Tata boss joins forces with other steel chiefs to call for action from EU to save the industry

The future of Hartlepools Tata plant was thrown into doubt earlier this year.

The future of Hartlepools Tata plant was thrown into doubt earlier this year.

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Tata’s boss has joined his industry counterparts in calling on Europe’s leaders to do everything they can to save the steel industry.

A total of 58 chief executives - almost every one across the continent - has signed a letter sent to heads of state and Governments to say: “Do what it takes to preserve our sector and the jobs of the 320,000 men and women who work with us.”

Making the right choices should ensure that our sector and its value chains flourish, investment continues, and the jobs of the men and women who work in our sector are sustained.

Letter from steel industry leaders to EU chiefs

Hans Fischer, the chief operating officer of Tata Steel Europe Ltd is among its signataries.

The call comes ahead of the two-day European Council summit which will run from Thursday.

Hartlepool’s Tata plant was put up for sale by its Indian owners earlier this year, but after selling off other ideas of its UK operations, it said in July it was putting the process on hold while it sought a European tie-up.

The firm still owns plants in Port Talbot, along with Rotherham, Shotton and Stocksbridge.

Eurofer, the European Steel Association, says the EU leaders are set to discuss the modernisation of their Trade Defence Instruments, which the industry has “consistently pushed for.”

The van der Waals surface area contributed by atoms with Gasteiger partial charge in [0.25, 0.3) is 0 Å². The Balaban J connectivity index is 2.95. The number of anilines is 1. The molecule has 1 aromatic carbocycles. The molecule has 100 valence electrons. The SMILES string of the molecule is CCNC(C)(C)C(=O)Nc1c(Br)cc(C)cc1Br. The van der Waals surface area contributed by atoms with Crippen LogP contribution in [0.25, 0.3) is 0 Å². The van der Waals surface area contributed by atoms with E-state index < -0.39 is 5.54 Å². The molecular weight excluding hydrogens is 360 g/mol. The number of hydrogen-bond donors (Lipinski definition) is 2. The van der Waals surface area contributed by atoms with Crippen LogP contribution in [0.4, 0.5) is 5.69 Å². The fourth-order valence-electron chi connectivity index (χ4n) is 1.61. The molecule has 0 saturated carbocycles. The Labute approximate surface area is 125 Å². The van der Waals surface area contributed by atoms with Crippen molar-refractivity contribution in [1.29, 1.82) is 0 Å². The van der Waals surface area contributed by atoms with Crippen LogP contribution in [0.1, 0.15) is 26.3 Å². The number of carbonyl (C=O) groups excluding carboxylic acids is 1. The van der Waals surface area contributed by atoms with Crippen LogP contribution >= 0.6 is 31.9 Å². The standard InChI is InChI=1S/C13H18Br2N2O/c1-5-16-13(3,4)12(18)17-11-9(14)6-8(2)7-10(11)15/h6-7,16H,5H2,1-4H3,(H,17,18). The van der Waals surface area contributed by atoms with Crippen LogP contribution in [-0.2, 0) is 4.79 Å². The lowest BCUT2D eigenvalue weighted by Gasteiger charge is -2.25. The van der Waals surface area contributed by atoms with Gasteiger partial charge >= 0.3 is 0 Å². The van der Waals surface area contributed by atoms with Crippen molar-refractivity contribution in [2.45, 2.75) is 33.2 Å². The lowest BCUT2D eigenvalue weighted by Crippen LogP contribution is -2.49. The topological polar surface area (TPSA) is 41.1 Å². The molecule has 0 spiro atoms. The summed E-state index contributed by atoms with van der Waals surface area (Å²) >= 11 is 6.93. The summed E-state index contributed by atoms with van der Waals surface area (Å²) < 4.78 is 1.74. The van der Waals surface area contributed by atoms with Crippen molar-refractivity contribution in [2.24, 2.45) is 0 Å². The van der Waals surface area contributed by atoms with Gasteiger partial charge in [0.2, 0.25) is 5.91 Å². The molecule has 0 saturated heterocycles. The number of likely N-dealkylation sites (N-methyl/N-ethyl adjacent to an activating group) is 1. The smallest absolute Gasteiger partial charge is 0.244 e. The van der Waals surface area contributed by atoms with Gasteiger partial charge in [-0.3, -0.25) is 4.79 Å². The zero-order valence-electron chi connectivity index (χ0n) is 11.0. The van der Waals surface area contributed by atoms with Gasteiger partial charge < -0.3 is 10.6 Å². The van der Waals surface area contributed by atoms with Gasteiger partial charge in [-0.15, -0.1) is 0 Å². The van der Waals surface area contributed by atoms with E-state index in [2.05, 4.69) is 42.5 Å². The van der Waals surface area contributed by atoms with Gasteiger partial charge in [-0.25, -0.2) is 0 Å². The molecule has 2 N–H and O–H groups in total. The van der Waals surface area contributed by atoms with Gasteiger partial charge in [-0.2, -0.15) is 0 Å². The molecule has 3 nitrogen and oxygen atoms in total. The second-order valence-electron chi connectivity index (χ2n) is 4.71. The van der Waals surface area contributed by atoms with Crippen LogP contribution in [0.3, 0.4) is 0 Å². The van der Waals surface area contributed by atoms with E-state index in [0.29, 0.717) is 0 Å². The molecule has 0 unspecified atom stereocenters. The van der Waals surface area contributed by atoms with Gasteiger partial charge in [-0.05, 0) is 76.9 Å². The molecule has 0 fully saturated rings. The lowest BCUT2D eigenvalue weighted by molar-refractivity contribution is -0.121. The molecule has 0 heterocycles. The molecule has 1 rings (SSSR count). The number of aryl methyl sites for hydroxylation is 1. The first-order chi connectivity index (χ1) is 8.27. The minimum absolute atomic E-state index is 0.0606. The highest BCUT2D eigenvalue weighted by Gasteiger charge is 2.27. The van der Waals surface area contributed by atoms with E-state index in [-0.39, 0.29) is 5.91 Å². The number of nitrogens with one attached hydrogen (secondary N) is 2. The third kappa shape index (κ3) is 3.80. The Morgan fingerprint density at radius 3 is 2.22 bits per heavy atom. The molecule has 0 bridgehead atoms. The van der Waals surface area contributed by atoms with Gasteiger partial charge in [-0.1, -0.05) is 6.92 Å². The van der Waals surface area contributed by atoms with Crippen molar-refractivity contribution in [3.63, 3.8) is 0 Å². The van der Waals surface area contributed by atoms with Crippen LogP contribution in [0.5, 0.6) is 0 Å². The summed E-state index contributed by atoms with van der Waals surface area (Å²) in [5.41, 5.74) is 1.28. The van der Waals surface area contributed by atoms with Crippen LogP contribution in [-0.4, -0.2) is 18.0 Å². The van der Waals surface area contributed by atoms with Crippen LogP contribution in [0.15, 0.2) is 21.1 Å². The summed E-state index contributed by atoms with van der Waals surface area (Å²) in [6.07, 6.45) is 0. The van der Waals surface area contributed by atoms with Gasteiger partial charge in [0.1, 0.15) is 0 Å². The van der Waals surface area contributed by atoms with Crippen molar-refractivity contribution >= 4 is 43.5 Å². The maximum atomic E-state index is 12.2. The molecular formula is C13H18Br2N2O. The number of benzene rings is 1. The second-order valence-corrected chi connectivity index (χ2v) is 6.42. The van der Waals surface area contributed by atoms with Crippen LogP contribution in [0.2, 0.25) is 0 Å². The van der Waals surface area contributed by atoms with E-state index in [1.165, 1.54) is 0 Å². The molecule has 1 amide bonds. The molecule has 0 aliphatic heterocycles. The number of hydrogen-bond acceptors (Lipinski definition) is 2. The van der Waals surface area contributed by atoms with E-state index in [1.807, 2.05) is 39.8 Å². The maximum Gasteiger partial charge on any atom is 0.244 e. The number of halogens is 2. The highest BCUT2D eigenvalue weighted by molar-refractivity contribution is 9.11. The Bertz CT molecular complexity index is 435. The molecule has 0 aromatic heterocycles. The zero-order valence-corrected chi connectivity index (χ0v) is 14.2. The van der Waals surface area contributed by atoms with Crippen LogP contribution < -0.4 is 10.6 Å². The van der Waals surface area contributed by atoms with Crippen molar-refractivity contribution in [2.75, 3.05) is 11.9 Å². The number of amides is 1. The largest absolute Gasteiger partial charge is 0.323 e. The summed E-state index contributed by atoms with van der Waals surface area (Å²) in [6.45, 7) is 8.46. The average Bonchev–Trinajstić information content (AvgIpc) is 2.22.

It adds the open letter highlights its challenges and asks policy makers to develop more effective, faster measures to re-establish fair trade, align it with the US on the Market Economy Status of China, and build an EU Emissions Trading System that creates no cost burden.

The letter states: “During this meeting, you will be taking decisions that could help preserve an innovative, sustainable, and globally competitive steel industry in Europe.

“Making the right choices should ensure that our sector and its value chains flourish, investment continues, and the jobs of the men and women who work in our sector are sustained.

“We ask for your support on a number of issues that could make or break our industry.”

After stating its suggested improvements the letter says: “We trust that you can make progress on the above issues so that steel will be able to contribute to the transition to a competitive, low carbon European economy.”